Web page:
Subsequently, Thicke, along with "Blurred Lines" co-writers Pharrell Williams and Clifford Harris, Jr., filed a lawsuit on Aug. 15 in U.S. District Court in Los Angeles requesting a ruling that "Blurred Lines" does not infringe on "Got To Give It Up." It also requested a similar judgement with regard to another accusation, by Bridgeport Music Inc., that "Blurred Lines" infringed on George Clinton's "Sexy Ways."
Bridgeport and the Gaye family's attorney, Richard Busch, did not return calls requesting comment. Thicke's law firm, King, Holmes, Paterno & Berliner, declined to comment.
In an interview with TMZ, Gaye's son, Marvin Gaye III said, "We’re not happy with the way that he went about doing business let alone suing us for something where he clearly got his inspiration from at the least."
During an interview with GQ magazine in May about his career and the making of "Blurred Lines," Thicke said, "one of my favorite songs of all time was Marvin Gaye's 'Got to Give It Up.' I was like, 'Damn, we should make something like that, something with that groove.' Then he started playing a little something and we literally wrote the song in about a half hour and recorded it. The whole thing was done in a couple hours."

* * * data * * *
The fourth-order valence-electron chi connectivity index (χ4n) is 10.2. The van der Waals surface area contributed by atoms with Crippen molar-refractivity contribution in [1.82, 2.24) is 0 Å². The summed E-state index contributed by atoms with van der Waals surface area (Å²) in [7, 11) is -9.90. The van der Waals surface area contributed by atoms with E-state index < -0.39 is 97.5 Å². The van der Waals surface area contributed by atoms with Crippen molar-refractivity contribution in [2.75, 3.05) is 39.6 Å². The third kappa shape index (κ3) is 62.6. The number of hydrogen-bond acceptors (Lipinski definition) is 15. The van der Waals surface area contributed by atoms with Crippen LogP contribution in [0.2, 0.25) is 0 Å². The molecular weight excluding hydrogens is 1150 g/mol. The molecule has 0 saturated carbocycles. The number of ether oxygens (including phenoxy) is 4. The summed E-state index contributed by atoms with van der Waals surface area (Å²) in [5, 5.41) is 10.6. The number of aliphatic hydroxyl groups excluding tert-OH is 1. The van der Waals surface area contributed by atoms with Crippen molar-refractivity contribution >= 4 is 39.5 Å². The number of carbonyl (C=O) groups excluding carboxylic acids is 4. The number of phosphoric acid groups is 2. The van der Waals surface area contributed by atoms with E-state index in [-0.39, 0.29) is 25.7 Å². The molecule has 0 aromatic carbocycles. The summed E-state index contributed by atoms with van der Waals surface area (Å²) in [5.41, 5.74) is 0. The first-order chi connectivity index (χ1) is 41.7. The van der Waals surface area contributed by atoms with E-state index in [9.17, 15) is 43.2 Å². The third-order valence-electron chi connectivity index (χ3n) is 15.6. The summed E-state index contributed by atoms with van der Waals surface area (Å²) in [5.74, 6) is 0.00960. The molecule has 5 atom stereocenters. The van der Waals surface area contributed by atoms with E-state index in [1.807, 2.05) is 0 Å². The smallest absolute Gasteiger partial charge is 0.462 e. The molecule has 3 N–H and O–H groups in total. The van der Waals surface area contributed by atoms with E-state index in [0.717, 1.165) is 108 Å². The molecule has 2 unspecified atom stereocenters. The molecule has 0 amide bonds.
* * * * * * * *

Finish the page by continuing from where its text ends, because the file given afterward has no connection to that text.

Thicke's lawsuit said the "intent in producing 'Blurred Lines' was to evoke an era. In reality, the Gaye defendants are claiming ownership of an entire genre.... The reality is that the songs themselves are starkly different."
We asked Ron Sadoff, a professor at New York University's Steinhardt School and Director of Programs in Scoring for Film and Multimedia and Songwriting at Steinhardt’s Department of Music and Performing Arts Professions, for his opinion.
"Thicke’s 'Blurred Lines' may have been inspired by Marvin Gaye’s 'Got to Give It Up,' but the songs’ respective ‘touch and feel,’ as well as their use of structural musical materials, are common to many popular songs," Sadoff said. "From a musicological perspective, the songs share even less similarities in terms of their use of structural materials such as melody and harmony. 'Blurred Lines' is composed squarely within the major mode, while 'Got To Give It Up' revolves around the blues scale. In this key area of melodic content, there doesn’t appear to be evidence that would suggest plagiarism on the part of Robin Thicke."
For a detailed legal analysis of the lawsuit -- and how it could change the landscape for music copyrights -- pick-up this week's issue of Billboard here.